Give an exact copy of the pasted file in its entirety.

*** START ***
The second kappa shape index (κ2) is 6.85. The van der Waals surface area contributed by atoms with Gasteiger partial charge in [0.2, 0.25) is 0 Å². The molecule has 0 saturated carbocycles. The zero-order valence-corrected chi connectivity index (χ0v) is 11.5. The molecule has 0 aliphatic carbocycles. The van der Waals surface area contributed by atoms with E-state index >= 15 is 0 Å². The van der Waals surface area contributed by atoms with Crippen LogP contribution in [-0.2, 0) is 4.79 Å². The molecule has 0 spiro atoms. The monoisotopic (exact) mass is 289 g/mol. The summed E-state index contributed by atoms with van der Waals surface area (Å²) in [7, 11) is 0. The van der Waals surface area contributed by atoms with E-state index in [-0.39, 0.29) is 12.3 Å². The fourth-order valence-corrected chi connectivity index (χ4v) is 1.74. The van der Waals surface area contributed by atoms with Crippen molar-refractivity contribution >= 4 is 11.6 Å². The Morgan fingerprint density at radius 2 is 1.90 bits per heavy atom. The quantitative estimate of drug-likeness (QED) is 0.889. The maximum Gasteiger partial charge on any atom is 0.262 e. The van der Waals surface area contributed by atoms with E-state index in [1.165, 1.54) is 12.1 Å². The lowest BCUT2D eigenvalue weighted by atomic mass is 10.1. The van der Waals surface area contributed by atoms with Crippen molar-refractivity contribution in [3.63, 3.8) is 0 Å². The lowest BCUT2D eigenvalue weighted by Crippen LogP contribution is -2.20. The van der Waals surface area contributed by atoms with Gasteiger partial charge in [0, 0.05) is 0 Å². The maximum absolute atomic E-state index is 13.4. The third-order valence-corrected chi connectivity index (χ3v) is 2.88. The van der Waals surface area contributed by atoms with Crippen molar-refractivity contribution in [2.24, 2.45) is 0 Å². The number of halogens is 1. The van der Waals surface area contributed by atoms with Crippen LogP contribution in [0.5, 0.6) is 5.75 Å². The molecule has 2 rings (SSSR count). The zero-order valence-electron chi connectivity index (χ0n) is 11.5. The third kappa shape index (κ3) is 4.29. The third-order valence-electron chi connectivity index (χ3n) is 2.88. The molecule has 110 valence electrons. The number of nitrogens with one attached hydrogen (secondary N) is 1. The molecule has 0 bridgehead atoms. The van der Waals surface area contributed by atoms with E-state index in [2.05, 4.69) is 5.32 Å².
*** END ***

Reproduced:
The second kappa shape index (κ2) is 6.85. The van der Waals surface area contributed by atoms with Gasteiger partial charge in [0.2, 0.25) is 0 Å². The molecule has 0 saturated carbocycles. The zero-order valence-corrected chi connectivity index (χ0v) is 11.5. The molecule has 0 aliphatic carbocycles. The van der Waals surface area contributed by atoms with E-state index >= 15 is 0 Å². The van der Waals surface area contributed by atoms with Crippen LogP contribution in [-0.2, 0) is 4.79 Å². The molecule has 0 spiro atoms. The monoisotopic (exact) mass is 289 g/mol. The summed E-state index contributed by atoms with van der Waals surface area (Å²) in [7, 11) is 0. The van der Waals surface area contributed by atoms with E-state index in [-0.39, 0.29) is 12.3 Å². The fourth-order valence-corrected chi connectivity index (χ4v) is 1.74. The van der Waals surface area contributed by atoms with Crippen molar-refractivity contribution >= 4 is 11.6 Å². The Morgan fingerprint density at radius 2 is 1.90 bits per heavy atom. The quantitative estimate of drug-likeness (QED) is 0.889. The maximum Gasteiger partial charge on any atom is 0.262 e. The van der Waals surface area contributed by atoms with E-state index in [1.165, 1.54) is 12.1 Å². The lowest BCUT2D eigenvalue weighted by atomic mass is 10.1. The van der Waals surface area contributed by atoms with Crippen molar-refractivity contribution in [3.63, 3.8) is 0 Å². The lowest BCUT2D eigenvalue weighted by Crippen LogP contribution is -2.20. The van der Waals surface area contributed by atoms with Gasteiger partial charge in [0, 0.05) is 0 Å². The maximum absolute atomic E-state index is 13.4. The third-order valence-corrected chi connectivity index (χ3v) is 2.88. The van der Waals surface area contributed by atoms with Crippen molar-refractivity contribution in [2.24, 2.45) is 0 Å². The number of halogens is 1. The van der Waals surface area contributed by atoms with Crippen LogP contribution in [0.5, 0.6) is 5.75 Å². The molecule has 2 rings (SSSR count). The zero-order valence-electron chi connectivity index (χ0n) is 11.5. The third kappa shape index (κ3) is 4.29. The third-order valence-electron chi connectivity index (χ3n) is 2.88. The molecule has 110 valence electrons. The number of nitrogens with one attached hydrogen (secondary N) is 1. The molecule has 0 bridgehead atoms. The van der Waals surface area contributed by atoms with E-state index in [2.05, 4.69) is 5.32 Å².